What you should know about late credit card payments

Missing a credit card payment can be frustrating—especially if you’d planned to pay on time.

So what counts as a late credit card payment? And how will paying late affect your credit score, account and finances? Keep reading to find out more.

Key takeaways

  • Creditors determine the date and time of their payment deadlines—but you may receive a little extra time around weekends and holidays, particularly for mailed payments.
  • Generally, credit card payments that are more than 30 days overdue could be reported to credit bureaus, where they can appear on your credit report for years and affect your credit scores.
  • Beyond its impact on credit, late credit card payments can also result in late fees, interest charges and rate increases.

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When is a credit card payment considered late?

According to the Consumer Financial Protection Bureau (CFPB), a credit card payment is generally considered late if it’s received after 5 p.m. on the day it’s due, based on the time zone indicated on a billing statement. 

The agency also addresses payment due dates that fall on days the credit card company isn’t receiving or accepting mail, like a holiday or a Sunday. In those cases, a payment usually won’t be considered late as long as it’s received by 5 p.m. on the next business day. But late payment policies can vary, so check with your credit card issuer to learn more.

If your payment is late, you could be charged a late payment fee. Depending on how late a payment is, it could also be reported to the credit bureaus, Equifax®, Experian® and TransUnion®. And that could affect your credit scores. 

If you plan to mail your payment, try to do so well before your due date. This way, you’ll be more likely to avoid an accidental late payment—and the fees that accompany it. But keep in mind that it may be quicker to pay your bill online or over the phone.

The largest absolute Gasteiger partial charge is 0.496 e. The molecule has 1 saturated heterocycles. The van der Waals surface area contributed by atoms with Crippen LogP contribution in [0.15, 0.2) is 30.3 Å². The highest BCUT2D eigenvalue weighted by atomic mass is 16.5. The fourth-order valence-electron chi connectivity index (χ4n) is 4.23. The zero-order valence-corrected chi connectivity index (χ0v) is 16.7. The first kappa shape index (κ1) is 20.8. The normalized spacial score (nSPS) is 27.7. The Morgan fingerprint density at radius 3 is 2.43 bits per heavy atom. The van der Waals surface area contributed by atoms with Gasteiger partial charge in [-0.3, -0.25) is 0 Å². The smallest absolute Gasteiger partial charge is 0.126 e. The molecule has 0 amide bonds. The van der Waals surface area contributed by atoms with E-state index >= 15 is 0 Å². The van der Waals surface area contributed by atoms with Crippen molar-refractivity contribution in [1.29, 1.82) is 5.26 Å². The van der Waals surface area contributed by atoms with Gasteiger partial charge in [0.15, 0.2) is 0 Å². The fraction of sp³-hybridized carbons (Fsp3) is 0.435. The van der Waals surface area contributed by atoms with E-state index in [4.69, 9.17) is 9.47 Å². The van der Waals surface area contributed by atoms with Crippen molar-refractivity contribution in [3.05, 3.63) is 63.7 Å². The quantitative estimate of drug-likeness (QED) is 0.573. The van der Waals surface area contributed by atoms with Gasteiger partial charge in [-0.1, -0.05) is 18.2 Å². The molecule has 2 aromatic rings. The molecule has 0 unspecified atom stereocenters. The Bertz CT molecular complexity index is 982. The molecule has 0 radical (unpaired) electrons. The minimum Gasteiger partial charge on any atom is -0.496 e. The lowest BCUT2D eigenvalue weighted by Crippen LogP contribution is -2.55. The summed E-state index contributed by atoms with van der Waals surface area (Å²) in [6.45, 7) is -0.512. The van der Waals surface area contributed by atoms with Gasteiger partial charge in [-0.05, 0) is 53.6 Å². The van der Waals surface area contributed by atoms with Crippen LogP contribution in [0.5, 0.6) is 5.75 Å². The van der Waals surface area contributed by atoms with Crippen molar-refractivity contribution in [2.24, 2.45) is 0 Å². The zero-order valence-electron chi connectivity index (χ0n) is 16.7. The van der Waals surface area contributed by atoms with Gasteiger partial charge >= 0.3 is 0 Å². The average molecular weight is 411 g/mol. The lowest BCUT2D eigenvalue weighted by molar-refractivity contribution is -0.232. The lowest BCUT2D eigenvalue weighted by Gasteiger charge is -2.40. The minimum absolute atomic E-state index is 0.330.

It’s also important to know that if you pay less than the minimum amount due, it will likely still be considered a late payment even if you pay your bill on time.

How much does a late payment affect your credit score?

Your credit report contains information about your credit, including your payment history and the status of your credit accounts. Your credit score is calculated using information from your credit reports.

Every situation is different, but negative factors—like late credit card payments—could show up on your credit report for years and may only be removed if reported erroneously. And while the exact impact of late payments is hard to predict, payment history is the most important factor used to determine your credit scores. 

But remember that different credit scores from VantageScore® and FICO® are calculated differently. This means late payments might affect each credit score differently.

It’s a good idea to check your credit report regularly. You can request free credit reports from each of the three major credit bureaus at AnnualCreditReport.com. And with CreditWise from Capital One, you can access your TransUnion credit report and VantageScore 3.0 credit score anytime without negatively impacting your score. Plus, it’s free to everyone, even if you’re not a Capital One cardholder.

How will a one-day late credit card payment affect your credit score?

If you missed your credit card payment by one day, your credit scores should remain unaffected. Lenders generally only report late payments to the three major credit bureaus once statement balances have gone unpaid for 30 days or more. 

What else happens if you miss a credit card payment?

Other than potentially affecting your credit, late credit card payments can affect your personal finances in a few more ways.

Balance increases

Missing a minimum payment or paying late can increase your balance in the following ways: